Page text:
In a review of 132 case files tested for accuracy, auditors found that 19 percent did not include basic information, such as whether injuries were work-related. For example, one employee was injured eating lunch while away from work premises; another was in an accident three hours prior to the start of the work day — in neither case was there documentation showing any relationship to work. Nor did the files contain information about whether a third party could be financially liable for injuries, for example in cases where another driver struck an employee’s vehicle.

To address the problems, the IG recommended that Homeland Security develop and implement effective policies and procedures, and that ICE develop and implement a policy for returning employees to light work when they have medical restrictions. ICE and DHS concurred with the recommendations.

DWC Now Accepting QMEApplications

The Division of Workers’ Compensation is now accepting applications for the Qualified Medical Evaluator examination set for October 18.

The Application for Appointment as QME and all required documentation must be reviewed and approved by the DWC before a physician can be registered for the exam, (Title 8, California Code of Regulations §§10, 11). The application must be postmarked by September 11, 2014, in order to qualify for this exam. Qualified registrants will receive by e-mail/mail, a confirmation letter along with a Candidate Information Booklet.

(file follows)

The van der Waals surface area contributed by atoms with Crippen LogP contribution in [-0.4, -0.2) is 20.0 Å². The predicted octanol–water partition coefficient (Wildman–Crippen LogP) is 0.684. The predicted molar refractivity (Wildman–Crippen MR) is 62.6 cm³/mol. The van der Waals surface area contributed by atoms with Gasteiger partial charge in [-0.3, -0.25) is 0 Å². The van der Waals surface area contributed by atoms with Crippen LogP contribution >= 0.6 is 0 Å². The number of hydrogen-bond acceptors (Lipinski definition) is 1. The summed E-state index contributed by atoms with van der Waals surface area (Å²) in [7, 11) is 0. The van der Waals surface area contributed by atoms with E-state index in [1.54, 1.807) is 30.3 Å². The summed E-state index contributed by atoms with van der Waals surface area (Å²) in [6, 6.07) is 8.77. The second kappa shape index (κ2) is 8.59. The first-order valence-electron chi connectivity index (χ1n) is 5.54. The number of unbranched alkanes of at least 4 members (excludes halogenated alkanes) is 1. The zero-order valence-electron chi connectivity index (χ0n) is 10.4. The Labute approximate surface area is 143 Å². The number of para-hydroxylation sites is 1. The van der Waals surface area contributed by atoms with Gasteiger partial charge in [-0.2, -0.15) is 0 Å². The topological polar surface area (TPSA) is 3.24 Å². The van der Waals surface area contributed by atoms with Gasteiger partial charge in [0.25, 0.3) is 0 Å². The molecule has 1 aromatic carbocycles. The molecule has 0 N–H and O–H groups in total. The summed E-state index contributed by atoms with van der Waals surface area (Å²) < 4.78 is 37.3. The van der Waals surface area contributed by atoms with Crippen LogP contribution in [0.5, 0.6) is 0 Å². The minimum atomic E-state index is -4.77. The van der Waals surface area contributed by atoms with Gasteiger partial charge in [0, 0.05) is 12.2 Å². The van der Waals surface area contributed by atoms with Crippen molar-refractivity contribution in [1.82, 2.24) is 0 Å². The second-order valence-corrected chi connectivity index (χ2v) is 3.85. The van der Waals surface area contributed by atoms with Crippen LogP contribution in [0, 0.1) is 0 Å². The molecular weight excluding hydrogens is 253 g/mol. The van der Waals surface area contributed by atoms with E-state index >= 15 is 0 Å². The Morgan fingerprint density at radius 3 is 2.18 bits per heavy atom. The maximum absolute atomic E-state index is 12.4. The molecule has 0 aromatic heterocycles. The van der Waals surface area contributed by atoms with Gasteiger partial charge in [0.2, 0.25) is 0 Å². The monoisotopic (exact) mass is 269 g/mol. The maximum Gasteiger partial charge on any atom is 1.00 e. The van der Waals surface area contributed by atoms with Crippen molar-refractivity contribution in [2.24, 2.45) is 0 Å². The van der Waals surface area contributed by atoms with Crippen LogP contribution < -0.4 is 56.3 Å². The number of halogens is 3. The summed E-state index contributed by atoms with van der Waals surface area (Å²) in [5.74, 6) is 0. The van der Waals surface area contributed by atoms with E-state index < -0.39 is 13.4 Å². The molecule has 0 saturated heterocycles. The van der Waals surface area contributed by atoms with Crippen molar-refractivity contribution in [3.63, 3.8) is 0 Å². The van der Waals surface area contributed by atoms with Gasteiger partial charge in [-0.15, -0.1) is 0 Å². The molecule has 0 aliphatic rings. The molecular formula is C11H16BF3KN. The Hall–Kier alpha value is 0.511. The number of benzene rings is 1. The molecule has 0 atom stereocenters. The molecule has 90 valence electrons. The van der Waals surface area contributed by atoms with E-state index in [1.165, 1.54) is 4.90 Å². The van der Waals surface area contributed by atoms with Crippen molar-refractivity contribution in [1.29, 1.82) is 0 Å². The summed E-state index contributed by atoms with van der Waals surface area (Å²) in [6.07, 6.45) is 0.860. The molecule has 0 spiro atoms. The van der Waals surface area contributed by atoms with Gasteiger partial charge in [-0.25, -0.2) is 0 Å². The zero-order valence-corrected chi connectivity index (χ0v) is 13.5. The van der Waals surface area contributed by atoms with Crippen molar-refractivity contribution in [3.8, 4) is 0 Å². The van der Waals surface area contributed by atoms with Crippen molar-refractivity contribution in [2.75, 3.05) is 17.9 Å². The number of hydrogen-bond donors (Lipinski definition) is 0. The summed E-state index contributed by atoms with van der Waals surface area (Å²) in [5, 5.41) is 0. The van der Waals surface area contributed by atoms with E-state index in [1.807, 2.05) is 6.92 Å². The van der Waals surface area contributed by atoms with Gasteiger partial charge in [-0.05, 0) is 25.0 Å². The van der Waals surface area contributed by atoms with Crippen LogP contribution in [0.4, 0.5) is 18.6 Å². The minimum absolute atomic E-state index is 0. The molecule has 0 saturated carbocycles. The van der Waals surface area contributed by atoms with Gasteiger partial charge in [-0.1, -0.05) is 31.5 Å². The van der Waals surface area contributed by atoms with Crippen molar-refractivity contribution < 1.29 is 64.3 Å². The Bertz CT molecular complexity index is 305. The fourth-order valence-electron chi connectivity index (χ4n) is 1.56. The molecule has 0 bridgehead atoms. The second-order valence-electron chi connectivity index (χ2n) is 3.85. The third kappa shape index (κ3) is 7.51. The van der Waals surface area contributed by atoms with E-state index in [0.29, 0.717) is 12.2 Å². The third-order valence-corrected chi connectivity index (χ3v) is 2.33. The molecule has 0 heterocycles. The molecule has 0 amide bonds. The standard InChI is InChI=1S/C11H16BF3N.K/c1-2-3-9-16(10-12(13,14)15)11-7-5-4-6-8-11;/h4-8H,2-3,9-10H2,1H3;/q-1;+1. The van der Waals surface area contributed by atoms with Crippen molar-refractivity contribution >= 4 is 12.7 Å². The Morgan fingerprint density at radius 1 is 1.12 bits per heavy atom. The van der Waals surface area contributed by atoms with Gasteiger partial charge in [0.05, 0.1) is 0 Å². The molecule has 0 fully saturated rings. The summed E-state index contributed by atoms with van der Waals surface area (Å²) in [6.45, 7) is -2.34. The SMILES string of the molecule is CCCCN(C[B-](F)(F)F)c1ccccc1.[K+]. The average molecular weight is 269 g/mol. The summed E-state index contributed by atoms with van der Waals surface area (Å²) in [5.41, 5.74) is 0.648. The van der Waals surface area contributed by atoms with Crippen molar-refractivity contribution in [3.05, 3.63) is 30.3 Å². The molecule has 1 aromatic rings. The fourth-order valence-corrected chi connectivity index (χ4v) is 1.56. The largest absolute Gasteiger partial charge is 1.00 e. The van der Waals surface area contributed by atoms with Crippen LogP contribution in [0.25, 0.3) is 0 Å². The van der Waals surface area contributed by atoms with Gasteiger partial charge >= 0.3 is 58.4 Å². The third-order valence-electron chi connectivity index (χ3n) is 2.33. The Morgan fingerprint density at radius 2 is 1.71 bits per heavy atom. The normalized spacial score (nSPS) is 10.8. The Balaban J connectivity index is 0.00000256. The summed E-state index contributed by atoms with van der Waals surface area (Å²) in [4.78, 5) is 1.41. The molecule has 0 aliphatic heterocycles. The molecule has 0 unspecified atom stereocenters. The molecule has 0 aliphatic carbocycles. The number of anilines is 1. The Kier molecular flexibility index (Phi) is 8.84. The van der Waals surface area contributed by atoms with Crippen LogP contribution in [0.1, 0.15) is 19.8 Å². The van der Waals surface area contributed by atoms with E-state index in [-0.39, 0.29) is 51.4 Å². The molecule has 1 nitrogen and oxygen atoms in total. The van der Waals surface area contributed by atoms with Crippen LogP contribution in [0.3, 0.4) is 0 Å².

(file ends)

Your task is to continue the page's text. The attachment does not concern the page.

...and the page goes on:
Physicians who wish to take the exam on October 18, 2014, must submit a completed original Application for Appointment as Qualified Medical Evaluator (QME Form 100, Rev.10/2013)  Physicians who submitted an Application for Appointment as a QME form 100, (rev 10/2013), for the last exam April 12, 2014, are not required to submit another application, but must send all other documentation/fee required and Registration for the QME Competency Examination (QME Form 102, Rev. 2/09).

All physicians are required to pay a non-refundable/non-rollover $125.00 fee to sit for any upcoming QME examination. (Title 8, California Code of Regulations § 11(f)(2)). Before appointment as QME, the physician shall complete a 12 hour course in disability evaluation report writing, approved by the Administrative Director. (Labor Code § 139.2)

Surveillance Evidence Convicts Santa Barbara Roofer

Santa Barbara County District Attorney Joyce E. Dudley announced the conviction of Francisco Javier Carranza, 44 years old, of Lompoc, California. Carranza pied guilty to two felony counts of Workers’ Compensation Fraud and was sentenced to 100 days in jail, was placed on three years of felony probation and ordered to pay more than $68,000 in restitution.